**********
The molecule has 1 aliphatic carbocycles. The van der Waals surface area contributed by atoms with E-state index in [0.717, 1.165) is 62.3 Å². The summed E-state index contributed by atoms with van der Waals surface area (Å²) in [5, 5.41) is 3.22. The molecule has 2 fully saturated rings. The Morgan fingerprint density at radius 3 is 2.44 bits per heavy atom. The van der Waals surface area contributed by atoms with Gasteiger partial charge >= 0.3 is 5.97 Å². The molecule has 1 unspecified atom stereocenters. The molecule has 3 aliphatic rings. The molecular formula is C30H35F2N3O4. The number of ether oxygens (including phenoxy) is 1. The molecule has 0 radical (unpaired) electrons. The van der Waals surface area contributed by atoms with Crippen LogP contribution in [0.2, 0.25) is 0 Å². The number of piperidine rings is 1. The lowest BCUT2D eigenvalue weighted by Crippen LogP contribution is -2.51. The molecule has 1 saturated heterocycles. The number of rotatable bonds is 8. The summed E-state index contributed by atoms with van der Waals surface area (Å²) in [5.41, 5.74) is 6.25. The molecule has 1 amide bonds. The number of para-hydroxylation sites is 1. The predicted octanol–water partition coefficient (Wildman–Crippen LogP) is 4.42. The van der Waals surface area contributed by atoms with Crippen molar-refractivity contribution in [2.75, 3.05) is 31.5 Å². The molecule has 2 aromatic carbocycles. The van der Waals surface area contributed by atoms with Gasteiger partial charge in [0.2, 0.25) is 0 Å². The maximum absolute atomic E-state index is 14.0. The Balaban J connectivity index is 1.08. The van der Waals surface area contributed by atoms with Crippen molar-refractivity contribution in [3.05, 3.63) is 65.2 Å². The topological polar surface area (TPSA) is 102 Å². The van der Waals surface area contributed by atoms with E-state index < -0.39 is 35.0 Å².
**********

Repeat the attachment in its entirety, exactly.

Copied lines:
The molecule has 1 aliphatic carbocycles. The van der Waals surface area contributed by atoms with E-state index in [0.717, 1.165) is 62.3 Å². The summed E-state index contributed by atoms with van der Waals surface area (Å²) in [5, 5.41) is 3.22. The molecule has 2 fully saturated rings. The Morgan fingerprint density at radius 3 is 2.44 bits per heavy atom. The van der Waals surface area contributed by atoms with Gasteiger partial charge >= 0.3 is 5.97 Å². The molecule has 1 unspecified atom stereocenters. The molecule has 3 aliphatic rings. The molecular formula is C30H35F2N3O4. The number of ether oxygens (including phenoxy) is 1. The molecule has 0 radical (unpaired) electrons. The van der Waals surface area contributed by atoms with Crippen LogP contribution in [0.2, 0.25) is 0 Å². The number of piperidine rings is 1. The lowest BCUT2D eigenvalue weighted by Crippen LogP contribution is -2.51. The molecule has 1 saturated heterocycles. The number of rotatable bonds is 8. The summed E-state index contributed by atoms with van der Waals surface area (Å²) in [5.41, 5.74) is 6.25. The molecule has 1 amide bonds. The number of para-hydroxylation sites is 1. The predicted octanol–water partition coefficient (Wildman–Crippen LogP) is 4.42. The van der Waals surface area contributed by atoms with Crippen molar-refractivity contribution in [2.75, 3.05) is 31.5 Å². The molecule has 2 aromatic carbocycles. The van der Waals surface area contributed by atoms with Gasteiger partial charge in [0.2, 0.25) is 0 Å². The maximum absolute atomic E-state index is 14.0. The Balaban J connectivity index is 1.08. The van der Waals surface area contributed by atoms with Crippen molar-refractivity contribution in [3.05, 3.63) is 65.2 Å². The topological polar surface area (TPSA) is 102 Å². The van der Waals surface area contributed by atoms with E-state index < -0.39 is 35.0 Å².